The Association Between Diabetes and Bladder Control Problems

Page content

About Bladder Control Problems in Diabetes

Roughly 50 percent of diabetics may experience bladder problems such as urine retention, poor sphincter muscle control and overactive bladder. This is often due to the complications of high blood sugar levels which can affect the nerves in the body. In this case, the nerves supplying the urogenital system are affected by uncontrolled diabetes. This is how diabetes and bladder control problems are usually related.

Manifestations of Bladder Problems

Bladder problems in diabetics may manifest in urine retention when nerves signalling the bladder to empty itself are damaged by diabetes. This can cause urine to stay in the bladder longer than necessary and may predispose patients to develop urinary tract infections. There may also be a backflow of urine towards the kidneys when the bladder becomes full with urine, thus increasing the pressure inside. Damage to the kidneys may result when this happens frequently.

Nerves around the sphincter muscle that surround the urethra may also become damaged by diabetes, resulting in one of two problems. There may either be a loosening of the sphincter muscle causing patients to develop urinary incontinence or leakage of urine, or the muscles can become tight resulting also in urinary retention.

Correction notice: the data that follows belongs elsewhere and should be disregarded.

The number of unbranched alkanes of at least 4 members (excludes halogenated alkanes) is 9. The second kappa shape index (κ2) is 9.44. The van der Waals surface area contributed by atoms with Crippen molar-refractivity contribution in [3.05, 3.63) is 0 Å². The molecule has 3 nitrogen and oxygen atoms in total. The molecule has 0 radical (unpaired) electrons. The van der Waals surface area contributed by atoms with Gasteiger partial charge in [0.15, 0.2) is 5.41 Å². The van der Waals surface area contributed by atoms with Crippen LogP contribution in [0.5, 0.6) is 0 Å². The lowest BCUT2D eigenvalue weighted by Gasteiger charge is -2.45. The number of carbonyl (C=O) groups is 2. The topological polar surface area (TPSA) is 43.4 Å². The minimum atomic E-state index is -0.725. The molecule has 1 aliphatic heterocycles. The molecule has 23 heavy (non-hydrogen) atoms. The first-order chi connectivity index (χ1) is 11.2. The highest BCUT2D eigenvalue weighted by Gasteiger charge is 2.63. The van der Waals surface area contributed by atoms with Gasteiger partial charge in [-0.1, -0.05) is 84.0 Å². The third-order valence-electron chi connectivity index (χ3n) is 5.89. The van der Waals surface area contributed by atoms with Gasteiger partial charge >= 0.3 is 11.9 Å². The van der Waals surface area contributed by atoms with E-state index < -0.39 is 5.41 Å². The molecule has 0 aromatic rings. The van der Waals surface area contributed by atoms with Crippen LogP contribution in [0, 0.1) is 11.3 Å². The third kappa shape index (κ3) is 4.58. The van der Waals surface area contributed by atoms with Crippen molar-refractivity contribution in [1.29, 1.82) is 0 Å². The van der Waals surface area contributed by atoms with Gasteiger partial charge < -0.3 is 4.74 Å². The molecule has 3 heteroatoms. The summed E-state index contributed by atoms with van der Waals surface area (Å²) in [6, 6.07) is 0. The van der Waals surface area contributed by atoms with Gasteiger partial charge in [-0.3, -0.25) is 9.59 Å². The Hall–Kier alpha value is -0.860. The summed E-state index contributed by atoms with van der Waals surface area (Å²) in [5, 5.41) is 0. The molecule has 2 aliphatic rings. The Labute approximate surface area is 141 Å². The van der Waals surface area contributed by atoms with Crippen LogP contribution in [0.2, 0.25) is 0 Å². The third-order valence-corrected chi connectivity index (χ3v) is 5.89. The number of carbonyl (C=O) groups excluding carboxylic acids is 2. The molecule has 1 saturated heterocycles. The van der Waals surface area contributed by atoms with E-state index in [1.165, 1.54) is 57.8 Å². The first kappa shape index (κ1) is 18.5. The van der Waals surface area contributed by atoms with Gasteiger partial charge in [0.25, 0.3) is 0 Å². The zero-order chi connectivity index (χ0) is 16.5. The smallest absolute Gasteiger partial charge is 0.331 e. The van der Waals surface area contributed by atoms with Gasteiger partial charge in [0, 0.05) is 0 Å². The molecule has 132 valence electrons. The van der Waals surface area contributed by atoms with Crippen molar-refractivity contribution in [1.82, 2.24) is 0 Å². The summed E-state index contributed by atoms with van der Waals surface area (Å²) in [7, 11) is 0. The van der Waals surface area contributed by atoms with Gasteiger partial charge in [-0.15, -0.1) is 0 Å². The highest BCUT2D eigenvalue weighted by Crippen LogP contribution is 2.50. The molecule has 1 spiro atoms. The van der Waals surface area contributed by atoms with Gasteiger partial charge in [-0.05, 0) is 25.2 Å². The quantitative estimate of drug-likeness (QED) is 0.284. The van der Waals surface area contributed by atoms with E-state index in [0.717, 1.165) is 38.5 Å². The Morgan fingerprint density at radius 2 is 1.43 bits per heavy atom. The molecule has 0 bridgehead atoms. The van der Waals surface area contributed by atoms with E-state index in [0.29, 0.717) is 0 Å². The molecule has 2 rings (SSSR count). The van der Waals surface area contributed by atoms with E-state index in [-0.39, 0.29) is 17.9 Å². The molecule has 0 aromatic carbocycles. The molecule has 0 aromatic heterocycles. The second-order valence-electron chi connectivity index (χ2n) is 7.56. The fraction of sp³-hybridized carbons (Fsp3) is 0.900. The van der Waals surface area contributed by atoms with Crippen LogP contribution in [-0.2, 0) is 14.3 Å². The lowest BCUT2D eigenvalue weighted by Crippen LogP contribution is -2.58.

Diabetes can also lead to an overactive bladder. This is a condition where affected nerves may trigger the bladder to urinate at the wrong time. This makes the bladder contract without much warming, often resulting in frequent urges to urinate within the day or even during the night. This can also lead to urinary urgency, an immediate need to urinate, and urge incontinence, where there is leakage of urine after a strong urge to urinate is felt.

Diagnosis and Treatment

Diagnosis of urinary problems is frequently done by evaluating the functions of the bladder. The use of diagnostic tests can also help in the diagnosis, like x-ray, ultrasound, and cystoscopy, a test which uses a scope to look inside the bladder.

For bladder control problems stemming from diabetes, treatment usually depends on the specific situation. For people who have a hard time releasing urine, creating a schedule for urination and taking prescribed medications can help. Massaging the lower abdomen may also stimulate the release of urine from the bladder. In more extreme cases, a catheter is needed to be inserted through the urethra and into the bladder in order to drain the remaining urine.

Problems concerning leakage and the urgency to urinate may be dealt with by taking medications, doing exercises that strengthen the muscles in the middle region of the body, and in more radical situations, surgery.


Diabetes and bladder control problems are intricately related with one another, so it is quite natural that preventing the onset of diabetes will somehow decrease the risk of developing bladder problems. Eating healthy food and regular exercise can also improve the chances of the body to fight off diabetes.

References Sexual and Urologic Problems of Diabetes

Mayo Clinic: Urinary Incontinence